7. Sign the will with two witnesses and a notary.
  8. Keep the original will safe.

Your attorney can help you with each step. As a general rule,  there are no restrictions about the directions someone can write in their will. A person can give what they want, to whom they want, and how they want after their death.

A will’s testamentary directions can be simple, or the directions can be complex and detailed. Provisions in a will that make a bequest deemed contrary to public policy, such as a bequest conditioned upon race or religious criteria, are not enforceable. Also, an attorney preparing a will may not make themselves their client’s heir. A typical simple will in Florida makes one’s spouse the sole beneficiary and personal representative, and it gives all assets equally to their children after the second spouse’s death.

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What Is a Personal Representative?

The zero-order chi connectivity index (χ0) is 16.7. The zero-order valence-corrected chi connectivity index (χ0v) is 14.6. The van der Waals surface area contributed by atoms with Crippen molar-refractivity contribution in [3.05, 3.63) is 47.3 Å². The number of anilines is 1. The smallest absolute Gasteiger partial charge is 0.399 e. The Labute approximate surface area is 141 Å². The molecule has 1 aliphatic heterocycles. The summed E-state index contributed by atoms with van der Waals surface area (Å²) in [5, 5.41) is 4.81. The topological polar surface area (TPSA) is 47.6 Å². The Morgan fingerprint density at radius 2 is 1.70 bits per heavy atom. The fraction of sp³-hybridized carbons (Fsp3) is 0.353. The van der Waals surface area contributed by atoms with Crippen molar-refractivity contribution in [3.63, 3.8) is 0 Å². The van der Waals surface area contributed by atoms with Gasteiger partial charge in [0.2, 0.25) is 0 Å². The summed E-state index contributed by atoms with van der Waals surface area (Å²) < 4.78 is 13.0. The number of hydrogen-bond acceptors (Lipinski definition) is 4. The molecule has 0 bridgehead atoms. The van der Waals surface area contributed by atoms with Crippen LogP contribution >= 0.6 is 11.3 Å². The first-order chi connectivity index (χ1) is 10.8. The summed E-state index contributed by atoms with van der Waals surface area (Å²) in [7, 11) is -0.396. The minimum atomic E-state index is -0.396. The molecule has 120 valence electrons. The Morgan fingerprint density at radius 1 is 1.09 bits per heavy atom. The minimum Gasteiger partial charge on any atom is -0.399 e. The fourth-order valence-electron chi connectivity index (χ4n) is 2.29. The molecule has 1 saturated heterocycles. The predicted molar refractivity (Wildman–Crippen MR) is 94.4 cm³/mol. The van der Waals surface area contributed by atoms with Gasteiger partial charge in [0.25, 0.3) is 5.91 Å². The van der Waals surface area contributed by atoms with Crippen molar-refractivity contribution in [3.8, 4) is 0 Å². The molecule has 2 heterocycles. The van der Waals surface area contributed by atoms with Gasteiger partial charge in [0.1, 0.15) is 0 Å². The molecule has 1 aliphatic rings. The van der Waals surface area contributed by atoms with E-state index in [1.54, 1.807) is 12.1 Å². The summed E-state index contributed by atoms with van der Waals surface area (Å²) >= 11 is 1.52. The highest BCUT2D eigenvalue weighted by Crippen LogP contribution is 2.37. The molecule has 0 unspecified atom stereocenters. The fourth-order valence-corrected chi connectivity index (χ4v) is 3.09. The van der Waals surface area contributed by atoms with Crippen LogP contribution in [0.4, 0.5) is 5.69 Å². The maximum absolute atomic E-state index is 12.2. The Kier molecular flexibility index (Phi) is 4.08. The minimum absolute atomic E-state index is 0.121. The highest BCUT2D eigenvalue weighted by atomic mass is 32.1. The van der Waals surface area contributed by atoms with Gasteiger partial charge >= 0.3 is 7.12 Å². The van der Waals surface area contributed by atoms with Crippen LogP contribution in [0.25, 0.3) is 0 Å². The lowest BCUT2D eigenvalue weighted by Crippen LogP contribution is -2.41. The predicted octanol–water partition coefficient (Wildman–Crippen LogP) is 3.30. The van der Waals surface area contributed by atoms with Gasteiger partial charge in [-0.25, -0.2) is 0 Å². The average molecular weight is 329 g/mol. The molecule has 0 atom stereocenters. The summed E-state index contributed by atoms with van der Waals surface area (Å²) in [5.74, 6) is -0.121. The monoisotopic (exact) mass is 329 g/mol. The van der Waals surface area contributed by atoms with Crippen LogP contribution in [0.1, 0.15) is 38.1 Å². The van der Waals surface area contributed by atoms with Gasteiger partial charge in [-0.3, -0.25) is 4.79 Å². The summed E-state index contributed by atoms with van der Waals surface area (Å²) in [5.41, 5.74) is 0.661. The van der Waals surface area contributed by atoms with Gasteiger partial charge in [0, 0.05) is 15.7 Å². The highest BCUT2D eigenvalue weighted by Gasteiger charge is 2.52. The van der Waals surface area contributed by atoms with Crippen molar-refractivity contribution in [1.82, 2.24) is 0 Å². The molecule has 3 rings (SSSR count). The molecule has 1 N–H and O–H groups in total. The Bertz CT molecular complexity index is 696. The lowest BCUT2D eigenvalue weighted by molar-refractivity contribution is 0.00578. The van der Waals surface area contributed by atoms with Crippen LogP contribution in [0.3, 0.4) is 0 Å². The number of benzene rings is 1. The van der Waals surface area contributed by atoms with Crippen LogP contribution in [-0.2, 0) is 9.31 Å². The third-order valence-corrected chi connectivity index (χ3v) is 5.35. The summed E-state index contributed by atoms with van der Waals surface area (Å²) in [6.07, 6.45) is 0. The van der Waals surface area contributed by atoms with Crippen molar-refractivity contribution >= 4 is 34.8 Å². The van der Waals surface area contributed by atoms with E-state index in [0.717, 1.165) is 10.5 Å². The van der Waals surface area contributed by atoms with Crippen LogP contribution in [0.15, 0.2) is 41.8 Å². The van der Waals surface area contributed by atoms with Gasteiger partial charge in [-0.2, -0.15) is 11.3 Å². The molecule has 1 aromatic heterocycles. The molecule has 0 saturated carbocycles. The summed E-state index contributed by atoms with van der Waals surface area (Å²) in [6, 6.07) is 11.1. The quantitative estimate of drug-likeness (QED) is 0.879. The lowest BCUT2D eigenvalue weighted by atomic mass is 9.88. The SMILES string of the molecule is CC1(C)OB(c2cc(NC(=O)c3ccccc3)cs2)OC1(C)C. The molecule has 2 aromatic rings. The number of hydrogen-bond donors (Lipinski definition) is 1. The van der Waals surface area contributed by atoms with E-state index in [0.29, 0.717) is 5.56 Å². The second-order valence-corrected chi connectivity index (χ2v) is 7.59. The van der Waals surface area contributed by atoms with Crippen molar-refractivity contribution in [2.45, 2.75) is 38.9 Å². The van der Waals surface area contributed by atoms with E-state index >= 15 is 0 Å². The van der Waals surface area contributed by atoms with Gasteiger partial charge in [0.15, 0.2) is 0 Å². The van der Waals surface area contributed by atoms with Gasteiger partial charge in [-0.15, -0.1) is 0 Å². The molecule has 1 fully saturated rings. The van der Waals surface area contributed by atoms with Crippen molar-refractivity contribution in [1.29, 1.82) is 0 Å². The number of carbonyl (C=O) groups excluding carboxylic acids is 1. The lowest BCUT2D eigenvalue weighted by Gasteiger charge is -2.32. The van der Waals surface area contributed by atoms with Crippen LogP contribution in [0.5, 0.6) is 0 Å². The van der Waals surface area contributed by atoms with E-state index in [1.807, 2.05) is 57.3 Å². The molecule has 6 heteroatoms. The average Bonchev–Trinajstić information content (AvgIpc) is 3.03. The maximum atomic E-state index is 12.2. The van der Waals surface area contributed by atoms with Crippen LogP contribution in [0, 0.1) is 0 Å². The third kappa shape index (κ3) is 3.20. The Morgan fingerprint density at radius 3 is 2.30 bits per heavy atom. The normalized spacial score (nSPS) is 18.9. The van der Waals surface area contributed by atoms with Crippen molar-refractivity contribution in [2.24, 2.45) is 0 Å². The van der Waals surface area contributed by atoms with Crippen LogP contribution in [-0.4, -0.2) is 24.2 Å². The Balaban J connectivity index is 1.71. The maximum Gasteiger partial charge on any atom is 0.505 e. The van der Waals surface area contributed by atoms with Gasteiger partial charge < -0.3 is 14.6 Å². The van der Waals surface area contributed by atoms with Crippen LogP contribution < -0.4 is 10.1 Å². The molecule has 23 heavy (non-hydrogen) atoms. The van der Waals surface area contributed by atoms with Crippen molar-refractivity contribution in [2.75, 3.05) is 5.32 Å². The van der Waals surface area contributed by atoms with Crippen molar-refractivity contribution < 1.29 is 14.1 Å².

The personal representative is in charge of administering the testator’s property when the testator dies, including probate administration. In other words, the personal representative ensures the instructions in the last will and testament are carried out.

The personal representative has other functions. The personal representative acts as the decedent’s legal representative. The personal representative has the right to bring legal claims on behalf of the decedent or defend claims of third parties against the probate estate.

In Florida, a last will and testament may nominate two or more persons to serve jointly as personal representatives. A personal representative in Florida must be either a Florida resident, or if not a resident, the decedent’s spouse, sibling, parent, child, or another close relative.